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Child Maltreatment

Reports

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Research Brief

How Some States Use Title IV-E Foster Care Funding for Family-Based Facilities that Treat Substance Use Disorders

September 13, 2021
The Family First Prevention Services Act (FFPSA) permits states to use title IV-E foster care funding for children placed in foster care with their parent in a licensed residential family-based treatment facility for substance abuse. However, few states currently use this funding, due to barriers such as competing priorities and lack of facilities.

IV-E Prevention Toolkit: Understanding Roles of Funding and Decision Points

March 11, 2020
This toolkit aims to help states develop a plan for Title IV-E prevention services, and to assist states in planning a comprehensive array of services to help prevent the need for foster care placement (“prevention services”) by braiding Title IV-E prevention services reimbursement with Medicaid and other funding mechanisms.

IV-E Prevention Toolkit: Determining Priorities, Goals, and Actions

March 11, 2020
This toolkit aims to help states develop a plan for Title IV-E prevention services, and to assist states in planning a comprehensive array of services to help prevent the need for foster care placement (“prevention services”) by braiding Title IV-E prevention services reimbursement with Medicaid and other funding mechanisms.

IV-E Prevention Toolkit: Appendices

March 11, 2020
This toolkit aims to help states develop a plan for Title IV-E prevention services, and to assist states in planning a comprehensive array of services to help prevent the need for foster care placement (“prevention services”) by braiding Title IV-E prevention services reimbursement with Medicaid and other funding mechanisms.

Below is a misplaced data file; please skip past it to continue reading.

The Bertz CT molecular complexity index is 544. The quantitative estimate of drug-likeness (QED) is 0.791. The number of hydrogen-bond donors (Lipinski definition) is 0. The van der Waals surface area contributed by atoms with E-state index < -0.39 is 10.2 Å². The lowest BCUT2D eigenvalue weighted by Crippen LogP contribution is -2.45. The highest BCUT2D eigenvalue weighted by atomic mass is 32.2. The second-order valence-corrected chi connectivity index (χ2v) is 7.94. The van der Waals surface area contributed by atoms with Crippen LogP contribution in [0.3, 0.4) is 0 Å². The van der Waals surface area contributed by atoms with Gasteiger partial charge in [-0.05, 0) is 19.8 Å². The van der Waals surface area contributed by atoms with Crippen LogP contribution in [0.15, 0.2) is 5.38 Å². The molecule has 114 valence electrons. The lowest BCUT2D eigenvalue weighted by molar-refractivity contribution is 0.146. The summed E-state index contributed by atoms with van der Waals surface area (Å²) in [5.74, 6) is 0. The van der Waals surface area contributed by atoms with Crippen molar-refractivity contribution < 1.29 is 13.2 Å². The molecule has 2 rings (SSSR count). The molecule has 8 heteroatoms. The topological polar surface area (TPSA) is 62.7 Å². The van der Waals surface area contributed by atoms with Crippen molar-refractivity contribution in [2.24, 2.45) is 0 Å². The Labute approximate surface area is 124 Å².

IV-E Prevention Toolkit: Introduction to the Toolkit

March 11, 2020
This toolkit aims to help states develop a plan for Title IV-E prevention services, and to assist states in planning a comprehensive array of services to help prevent the need for foster care placement (“prevention services”) by braiding Title IV-E prevention services reimbursement with Medicaid and other funding mechanisms.

IV-E Prevention Toolkit: Developing a Plan for Title IV-E Prevention Services

March 11, 2020
This toolkit aims to help states develop a plan for Title IV-E prevention services, and to assist states in planning a comprehensive array of services to help prevent the need for foster care placement (“prevention services”) by braiding Title IV-E prevention services reimbursement with Medicaid and other funding mechanisms.

Title IV-E GAP Programs: A Work in Progress

February 5, 2018
The Fostering Connections to Success and Increasing Adoptions Act of 2008 provided states with the option to operate guardianship assistance programs (GAP) as part of their child welfare permanency continuum under Title IV-E of the Social Security Act.  The first of these programs began operating in 2010, though some states had operated guardianship programs under title IV-E demonstration progr
Research Brief

Differential Response and the Safety of Children Reported to Child Protective Services: A Tale of Six States

June 15, 2016
Differential response (DR) is an increasingly common model for how child protective services agencies address reports of child maltreatment. Differential response systems seek to be less adversarial than traditional child protective services by separating incoming referrals into two (or more) tracks.

Children in Nonparental Care: Findings from the 2011-2012 National Survey of Children's Health

February 28, 2014
This ASPE Research Brief presents analyses of the 2011-2012 National Survey of Children's Health describing the characteristics, health and well-being of children who live with neither of their biological parents. The analysis compares children living with neither of their biological parents to children living with one or two biological parents.

Children in Nonparental Care

November 30, 2012
Typically, one or two parents and a child – along with any siblings – comprise a family, and the parents’ interactions with the child are a primary driver of the child’s development. Yet nearly 4 percent of U.S. children (nearly 3 million) live in homes with no parent present.